Whitehouse Praises Decision to Release OLC Torture Memos
Washington, D.C. - U.S. Senator Sheldon Whitehouse (D-RI), a member of the Senate Intelligence and Judiciary Committees who has been a leading critic of the Bush Administration's use of torture, today applauded the Obama Administration's decision to release legal memoranda on interrogation drafted by the Justice Department's Office of Legal Counsel. Whitehouse said today:
"I'm glad the Obama Administration has released these opinions. Seeing them will help Americans fully appreciate the abject failure of legal analysis at OLC and rebuild our long tradition of respect for human rights. During the dark days of the Bush Administration, this once-proud office became Dick Cheney's little shop of legal horrors, and ignored America's past prosecution of waterboarding through criminal trials and military tribunals.
"I am actively engaged in the Senate Intelligence Committee's review of the CIA's detention and interrogation program and will continue to be an advocate for disclosing what we can about this shameful period of our history. I look forward to continuing my work with Chairman Feinstein and applaud her for the Committee's ongoing efforts to review these matters in detail."
Whitehouse is a former U.S. Attorney and Attorney General for Rhode Island. In July 2007, he was the principal sponsor of an amendment to the Fiscal Year 2008 Intelligence Authorization bill that would require the CIA and all other U.S. intelligence agencies to follow the Army Field Manual in interrogations. The manual bans waterboarding and other coercive interrogation methods.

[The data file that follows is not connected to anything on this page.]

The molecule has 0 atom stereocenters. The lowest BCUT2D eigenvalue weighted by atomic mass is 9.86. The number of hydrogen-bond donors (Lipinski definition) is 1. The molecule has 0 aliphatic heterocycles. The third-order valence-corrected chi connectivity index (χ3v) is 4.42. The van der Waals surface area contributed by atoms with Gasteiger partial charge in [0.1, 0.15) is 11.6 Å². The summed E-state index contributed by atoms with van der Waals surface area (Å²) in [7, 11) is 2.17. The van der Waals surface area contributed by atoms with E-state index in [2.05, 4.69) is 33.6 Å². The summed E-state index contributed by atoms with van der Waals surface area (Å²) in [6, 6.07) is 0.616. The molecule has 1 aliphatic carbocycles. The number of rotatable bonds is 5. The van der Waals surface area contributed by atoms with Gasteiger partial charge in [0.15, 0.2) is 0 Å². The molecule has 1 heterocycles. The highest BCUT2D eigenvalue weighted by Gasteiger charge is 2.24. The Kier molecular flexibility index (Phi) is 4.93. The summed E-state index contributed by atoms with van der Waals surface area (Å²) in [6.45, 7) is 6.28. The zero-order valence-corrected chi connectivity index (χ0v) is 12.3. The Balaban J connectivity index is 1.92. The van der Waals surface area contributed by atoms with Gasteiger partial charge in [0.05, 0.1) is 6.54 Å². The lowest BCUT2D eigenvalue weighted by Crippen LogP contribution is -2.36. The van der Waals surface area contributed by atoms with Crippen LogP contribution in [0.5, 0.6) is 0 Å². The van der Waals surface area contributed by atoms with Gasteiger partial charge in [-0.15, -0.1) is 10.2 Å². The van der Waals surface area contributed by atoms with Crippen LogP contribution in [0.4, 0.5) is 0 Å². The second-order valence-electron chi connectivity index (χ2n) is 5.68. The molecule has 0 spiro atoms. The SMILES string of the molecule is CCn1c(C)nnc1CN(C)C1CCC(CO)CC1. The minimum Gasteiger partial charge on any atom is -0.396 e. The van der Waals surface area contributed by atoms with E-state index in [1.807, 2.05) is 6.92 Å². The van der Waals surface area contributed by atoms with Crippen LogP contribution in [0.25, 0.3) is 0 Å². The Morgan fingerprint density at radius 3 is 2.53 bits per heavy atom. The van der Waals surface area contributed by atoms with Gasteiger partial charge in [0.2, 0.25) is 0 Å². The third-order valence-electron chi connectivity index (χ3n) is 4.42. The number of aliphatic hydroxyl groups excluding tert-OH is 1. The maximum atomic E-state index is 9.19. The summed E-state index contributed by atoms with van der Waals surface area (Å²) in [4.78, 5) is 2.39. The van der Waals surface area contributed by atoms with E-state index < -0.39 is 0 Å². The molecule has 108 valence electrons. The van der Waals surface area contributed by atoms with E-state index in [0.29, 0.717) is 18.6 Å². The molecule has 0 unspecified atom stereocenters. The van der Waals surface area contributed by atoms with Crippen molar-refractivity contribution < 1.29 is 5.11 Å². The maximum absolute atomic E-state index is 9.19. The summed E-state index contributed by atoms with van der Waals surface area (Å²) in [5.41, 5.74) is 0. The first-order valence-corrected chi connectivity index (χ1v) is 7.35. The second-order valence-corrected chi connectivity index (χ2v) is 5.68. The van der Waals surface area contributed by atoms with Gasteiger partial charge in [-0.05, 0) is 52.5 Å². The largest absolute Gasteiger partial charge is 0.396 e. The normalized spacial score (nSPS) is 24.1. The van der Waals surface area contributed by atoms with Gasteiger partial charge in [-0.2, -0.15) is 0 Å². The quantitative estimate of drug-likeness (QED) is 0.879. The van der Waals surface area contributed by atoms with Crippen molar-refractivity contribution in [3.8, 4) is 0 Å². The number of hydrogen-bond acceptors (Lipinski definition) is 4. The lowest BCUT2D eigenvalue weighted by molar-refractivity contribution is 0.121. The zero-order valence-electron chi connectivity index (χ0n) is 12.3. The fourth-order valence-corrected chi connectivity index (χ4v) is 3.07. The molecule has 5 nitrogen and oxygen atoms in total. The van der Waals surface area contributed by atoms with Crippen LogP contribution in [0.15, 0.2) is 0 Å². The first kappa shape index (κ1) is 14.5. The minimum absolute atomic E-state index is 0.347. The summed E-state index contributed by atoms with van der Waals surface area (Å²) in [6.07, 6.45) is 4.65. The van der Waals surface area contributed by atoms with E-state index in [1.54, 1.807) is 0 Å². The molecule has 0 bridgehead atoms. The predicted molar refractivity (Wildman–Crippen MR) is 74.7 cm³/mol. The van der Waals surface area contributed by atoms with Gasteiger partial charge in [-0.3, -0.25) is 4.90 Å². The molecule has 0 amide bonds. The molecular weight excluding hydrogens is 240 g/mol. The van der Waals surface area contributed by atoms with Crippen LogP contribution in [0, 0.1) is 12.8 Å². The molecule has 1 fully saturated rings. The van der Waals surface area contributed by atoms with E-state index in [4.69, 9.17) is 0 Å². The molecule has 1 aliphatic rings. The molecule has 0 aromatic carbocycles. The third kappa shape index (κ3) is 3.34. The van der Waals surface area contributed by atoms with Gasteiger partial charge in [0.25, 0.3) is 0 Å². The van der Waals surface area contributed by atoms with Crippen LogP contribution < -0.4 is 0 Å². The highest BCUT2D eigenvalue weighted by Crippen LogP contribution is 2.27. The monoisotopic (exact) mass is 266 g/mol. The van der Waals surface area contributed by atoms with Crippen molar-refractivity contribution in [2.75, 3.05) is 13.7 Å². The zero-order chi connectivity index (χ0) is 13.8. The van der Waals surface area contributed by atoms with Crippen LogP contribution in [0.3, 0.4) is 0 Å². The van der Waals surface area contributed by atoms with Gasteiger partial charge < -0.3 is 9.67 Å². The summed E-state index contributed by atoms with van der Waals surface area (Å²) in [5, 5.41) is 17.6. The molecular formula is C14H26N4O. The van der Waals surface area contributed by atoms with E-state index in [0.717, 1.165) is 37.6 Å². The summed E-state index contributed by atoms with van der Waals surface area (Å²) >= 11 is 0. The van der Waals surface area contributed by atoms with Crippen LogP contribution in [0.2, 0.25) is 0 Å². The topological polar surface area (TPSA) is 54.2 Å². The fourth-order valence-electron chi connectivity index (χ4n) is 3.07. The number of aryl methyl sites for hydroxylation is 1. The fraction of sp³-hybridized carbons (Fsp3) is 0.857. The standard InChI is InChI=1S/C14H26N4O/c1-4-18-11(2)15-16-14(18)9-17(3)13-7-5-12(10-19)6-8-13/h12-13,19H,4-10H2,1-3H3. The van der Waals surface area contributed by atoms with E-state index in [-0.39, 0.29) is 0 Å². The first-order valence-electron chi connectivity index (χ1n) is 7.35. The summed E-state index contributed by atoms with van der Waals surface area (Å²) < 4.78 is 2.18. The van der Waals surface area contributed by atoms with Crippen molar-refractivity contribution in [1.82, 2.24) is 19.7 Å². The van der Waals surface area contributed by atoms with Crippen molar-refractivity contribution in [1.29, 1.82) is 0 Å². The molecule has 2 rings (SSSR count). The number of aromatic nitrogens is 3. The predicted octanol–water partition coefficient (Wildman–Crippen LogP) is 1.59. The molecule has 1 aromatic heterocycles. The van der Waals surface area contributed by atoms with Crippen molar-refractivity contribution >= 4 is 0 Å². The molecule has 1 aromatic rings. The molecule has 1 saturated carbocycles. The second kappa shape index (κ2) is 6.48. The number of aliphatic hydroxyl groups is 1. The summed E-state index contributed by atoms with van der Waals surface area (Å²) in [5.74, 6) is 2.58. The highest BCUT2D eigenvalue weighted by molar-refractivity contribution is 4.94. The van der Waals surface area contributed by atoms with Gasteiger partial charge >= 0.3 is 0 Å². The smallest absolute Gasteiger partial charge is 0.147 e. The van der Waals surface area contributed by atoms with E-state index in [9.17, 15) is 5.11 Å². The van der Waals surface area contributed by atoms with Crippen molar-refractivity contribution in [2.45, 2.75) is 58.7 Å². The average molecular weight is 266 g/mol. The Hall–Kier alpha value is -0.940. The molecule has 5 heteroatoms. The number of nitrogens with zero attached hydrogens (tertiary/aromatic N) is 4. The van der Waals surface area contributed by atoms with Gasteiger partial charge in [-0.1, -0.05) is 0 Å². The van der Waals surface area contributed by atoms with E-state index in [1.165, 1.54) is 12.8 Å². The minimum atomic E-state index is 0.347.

When that amendment failed in the Senate Intelligence Committee, Whitehouse joined Senator Dianne Feinstein (D-CA) and several others to fight to add the amendment during House-Senate conference negotiations on the bill. That time, it passed. President Bush vetoed the measure in March 2008.
During debate over the 2009 Intelligence Authorization bill, the Intelligence Committee again approved a Feinstein-Whitehouse amendment banning torture, as well as two other amendments prohibiting contractors from carrying out interrogations on behalf of intelligence agencies, and ending secret detentions by providing the International Committee of the Red Cross (ICRC) access to detainees in custody of all U.S. intelligence agencies.
Whitehouse, Feinstein, Senator Jay Rockefeller (D-WV), and Senator Chuck Hagel (R-NE) also introduced the provision on secret detentions as an amendment to the Fiscal Year 2009 Defense Authorization bill.
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